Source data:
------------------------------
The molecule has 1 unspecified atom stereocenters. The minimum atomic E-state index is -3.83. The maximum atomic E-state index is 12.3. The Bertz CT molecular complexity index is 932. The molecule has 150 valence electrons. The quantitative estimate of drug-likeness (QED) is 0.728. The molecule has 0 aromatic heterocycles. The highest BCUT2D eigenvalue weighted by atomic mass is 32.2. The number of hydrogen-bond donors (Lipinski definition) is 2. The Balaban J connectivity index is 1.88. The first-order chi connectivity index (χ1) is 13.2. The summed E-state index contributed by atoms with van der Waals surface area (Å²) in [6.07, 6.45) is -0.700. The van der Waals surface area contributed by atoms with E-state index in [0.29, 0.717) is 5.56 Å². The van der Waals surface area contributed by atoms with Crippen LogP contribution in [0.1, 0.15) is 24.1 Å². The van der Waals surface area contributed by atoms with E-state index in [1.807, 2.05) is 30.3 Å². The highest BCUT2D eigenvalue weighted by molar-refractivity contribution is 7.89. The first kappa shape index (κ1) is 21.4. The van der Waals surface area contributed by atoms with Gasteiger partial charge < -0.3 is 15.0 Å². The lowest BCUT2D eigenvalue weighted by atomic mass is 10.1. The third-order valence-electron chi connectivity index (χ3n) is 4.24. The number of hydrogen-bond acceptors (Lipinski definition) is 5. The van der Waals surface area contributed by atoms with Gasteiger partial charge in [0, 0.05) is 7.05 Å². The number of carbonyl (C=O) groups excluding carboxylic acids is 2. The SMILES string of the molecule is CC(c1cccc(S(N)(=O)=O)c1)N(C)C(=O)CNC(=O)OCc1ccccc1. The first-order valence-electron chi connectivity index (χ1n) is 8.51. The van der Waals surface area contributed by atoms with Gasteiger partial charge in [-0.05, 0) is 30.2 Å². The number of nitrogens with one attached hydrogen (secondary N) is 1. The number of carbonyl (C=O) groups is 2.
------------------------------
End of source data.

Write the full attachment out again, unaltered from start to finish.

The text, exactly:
The molecule has 1 unspecified atom stereocenters. The minimum atomic E-state index is -3.83. The maximum atomic E-state index is 12.3. The Bertz CT molecular complexity index is 932. The molecule has 150 valence electrons. The quantitative estimate of drug-likeness (QED) is 0.728. The molecule has 0 aromatic heterocycles. The highest BCUT2D eigenvalue weighted by atomic mass is 32.2. The number of hydrogen-bond donors (Lipinski definition) is 2. The Balaban J connectivity index is 1.88. The first-order chi connectivity index (χ1) is 13.2. The summed E-state index contributed by atoms with van der Waals surface area (Å²) in [6.07, 6.45) is -0.700. The van der Waals surface area contributed by atoms with E-state index in [0.29, 0.717) is 5.56 Å². The van der Waals surface area contributed by atoms with Crippen LogP contribution in [0.1, 0.15) is 24.1 Å². The van der Waals surface area contributed by atoms with E-state index in [1.807, 2.05) is 30.3 Å². The highest BCUT2D eigenvalue weighted by molar-refractivity contribution is 7.89. The first kappa shape index (κ1) is 21.4. The van der Waals surface area contributed by atoms with Gasteiger partial charge < -0.3 is 15.0 Å². The lowest BCUT2D eigenvalue weighted by atomic mass is 10.1. The third-order valence-electron chi connectivity index (χ3n) is 4.24. The number of hydrogen-bond acceptors (Lipinski definition) is 5. The van der Waals surface area contributed by atoms with Gasteiger partial charge in [0, 0.05) is 7.05 Å². The number of carbonyl (C=O) groups excluding carboxylic acids is 2. The SMILES string of the molecule is CC(c1cccc(S(N)(=O)=O)c1)N(C)C(=O)CNC(=O)OCc1ccccc1. The first-order valence-electron chi connectivity index (χ1n) is 8.51. The van der Waals surface area contributed by atoms with Gasteiger partial charge in [-0.05, 0) is 30.2 Å². The number of nitrogens with one attached hydrogen (secondary N) is 1. The number of carbonyl (C=O) groups is 2.